This week I take a pause on interviews to share my thoughts on the Coronavirus pandemic from the perspective of complex systems and network collapse—and talk about the possible silver lining we might find in a time of crisis and enforced social isolation. I hope it helps! Feel free to email me with your thoughts, questions, feedback.Support this show on Patreon for secret episodes, the Future Fossils book club, and more awesome stuff than you probably have time for.Grab the books I mention on Future Fossils at my Amazon Shop and I get a small-but-helpful kickback from the retail leviathan.Intro Theme Music: “God Detector” by Evan “Skytree” Snyder (feat. Michael Garfield) •Here are all of the other podcasts and reading I mentioned in this episode, followed by some useful info about the COVID19 pandemic specifically:David Weinberger on Future Fossils about how we’ve always relied on black box explanationsW. Brian Arthur on on Complexity Podcast about the economy as a complex adaptive systemDr. Mike Ryan of the WHO on decision-making under conditions of uncertaintyJamie Stantonian on the disruptive impact caused by the Gutenberg printing press“An Oral History of The End of ‘Reality’”, my sci-fi short about the philosophical challenges wrought by technological changeSamo Burja on how crisis requires a more fluid social response than institutional expertise“I did ‘The Mindscape’ thing, which was basically me sitting there in a chair, with an enormously long cigarette, sort of talking in real East-Midlands monotone – so no change there – but the essential thing about culture turning to steam, the fact that everything was speeding up so much that we seem to be heading for, what I refer to as a ‘phase transition period’, which is where one state suddenly and chaotically changes from one state to another state; like the boiling point of water.I said that I felt that we were approaching a kind of cultural boiling point, but as you know with the emergence of the cloud – I mean back then it did perhaps sound a bit extreme and a bit weird and the sort of thing that you might expect an Occultist, who clearly does a lot of drugs to say. But I think that events since then have made it look a lot more conservative as a guess at the future.”– Alan MooreWatch The Mindscape of Alan Moore on Archive.org or YoutubeHunter Maats on Future Fossils about the challenges of education and knowledge infrastructure in the Information AgeDouglas Rushkoff on Future Fossils about “present shock” and new modes of social organization for adapting to technological changeRaissa D’Souza on the collapse of complex networksMe at the Australian Psychedelic Society (Melbourne) on “May you live in interesting times”Nicole Creanza on the interplay of cultural and biological evolutionBruce Damer on Future Fossils about his origins of life researchWashington Post on Isaac Newton’s “Year of Wonders”Charles Eisenstein’s superb big-picture book, The Ascent of HumanityDr. Richard Hobday on the value of sunlight in fighting viruses and maintaining good health12 Museums Offering Virtual Tours, courtesy of Travel & Leisure•Useful info pages about the pandemic:Sam Scarpino, complex systems scientist, on solid mental and physical health advice for dealing with COVID19Worldometers real-time tracking of the pandemicARCGIS real-time tracking of the pandemic on a global mapTimeline of pandemics and their relative severityFast Company on how to lead in times of crisisThe Cut on how not to go stir crazy (mostly good exercise advice)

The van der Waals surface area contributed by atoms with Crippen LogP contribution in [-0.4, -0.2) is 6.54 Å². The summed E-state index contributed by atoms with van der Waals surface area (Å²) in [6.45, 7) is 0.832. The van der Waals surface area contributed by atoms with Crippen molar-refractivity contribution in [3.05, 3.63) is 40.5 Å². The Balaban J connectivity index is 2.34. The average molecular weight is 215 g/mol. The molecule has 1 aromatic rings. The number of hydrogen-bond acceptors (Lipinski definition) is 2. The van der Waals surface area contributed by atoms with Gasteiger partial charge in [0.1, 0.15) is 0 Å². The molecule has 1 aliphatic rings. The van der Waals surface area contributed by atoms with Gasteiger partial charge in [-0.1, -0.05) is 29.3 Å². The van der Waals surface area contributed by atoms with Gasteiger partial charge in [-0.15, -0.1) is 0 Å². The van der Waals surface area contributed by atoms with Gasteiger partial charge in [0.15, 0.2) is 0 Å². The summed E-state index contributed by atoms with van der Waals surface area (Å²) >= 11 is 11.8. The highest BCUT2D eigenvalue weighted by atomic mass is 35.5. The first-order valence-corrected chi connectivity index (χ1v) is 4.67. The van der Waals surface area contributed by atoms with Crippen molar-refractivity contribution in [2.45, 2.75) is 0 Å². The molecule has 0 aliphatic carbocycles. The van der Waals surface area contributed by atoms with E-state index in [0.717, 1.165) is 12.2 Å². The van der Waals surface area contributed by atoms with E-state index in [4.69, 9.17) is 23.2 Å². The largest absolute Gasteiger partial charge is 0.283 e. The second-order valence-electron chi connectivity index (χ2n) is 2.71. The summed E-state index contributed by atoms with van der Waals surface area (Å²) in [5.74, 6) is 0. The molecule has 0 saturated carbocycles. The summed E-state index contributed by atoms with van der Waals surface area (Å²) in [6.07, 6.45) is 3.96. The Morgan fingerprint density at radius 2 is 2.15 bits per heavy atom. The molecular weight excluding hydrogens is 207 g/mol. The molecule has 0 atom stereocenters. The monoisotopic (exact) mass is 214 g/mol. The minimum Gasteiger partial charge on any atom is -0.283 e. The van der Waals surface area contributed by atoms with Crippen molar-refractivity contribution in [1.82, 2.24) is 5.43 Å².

3/2/2020

138 - Tanya Harrison on Space Exploration 50 Years After Apollo

Ep. 138
This week’s guest is Tanya Harrison, a Mars geologist, author, and infectious banner-waving space enthusiast. We talk about For All Humankind, her new book with Danny Bednar on the legacy of the Apollo missionsm, as both a planetwide accomplishment and also a high bar against which we have since not seemed to measure up...as well as:What it’s like to drive a mars rover and extend yourself technologically through space.What will have to change for us to attune to the plural temporalities of life on multiple worlds.How the tone of science fiction and space fantasy has changed over the course of our lives, for better or worse.The cultural differences between national space programs and commercial “jobs in space” exploration.The tragedy of how light pollution cuts us off from crucial perspective and our tangible belongingness in the starry cosmos.Using space-based imagining to understand our own planet as the unique and wonderful place it is.Tanya's Website & Twitter.Tanya Works for Planet Labs.Here’s another great (short) conversation with her about Martian geology.Grab the books we mention in this episode and I get a tiny kickback.Support this show on Patreon for secret episodes, the Future Fossils book club, and more awesome stuff than you probably have time for.People Mentioned:Jessa Gamble, Barry Vacker, Divya Persaud, Stewart Brand, Carl Sagan, Sara Imari Walker, Rusty Schweickert, Biosphere IIMedia Mentioned:For All Humankind, Kim Stanley Robinson’s Mars Trilogy, Ad Astra, The ExpanseTheme Music: “God Detector” by Evan “Skytree” Snyder (feat. Michael Garfield) Additional Intro Music: “Lambent” by Michael Garfield
2/15/2020

137 - Rolf Potts on Twenty-Five Years of World Travel

Ep. 137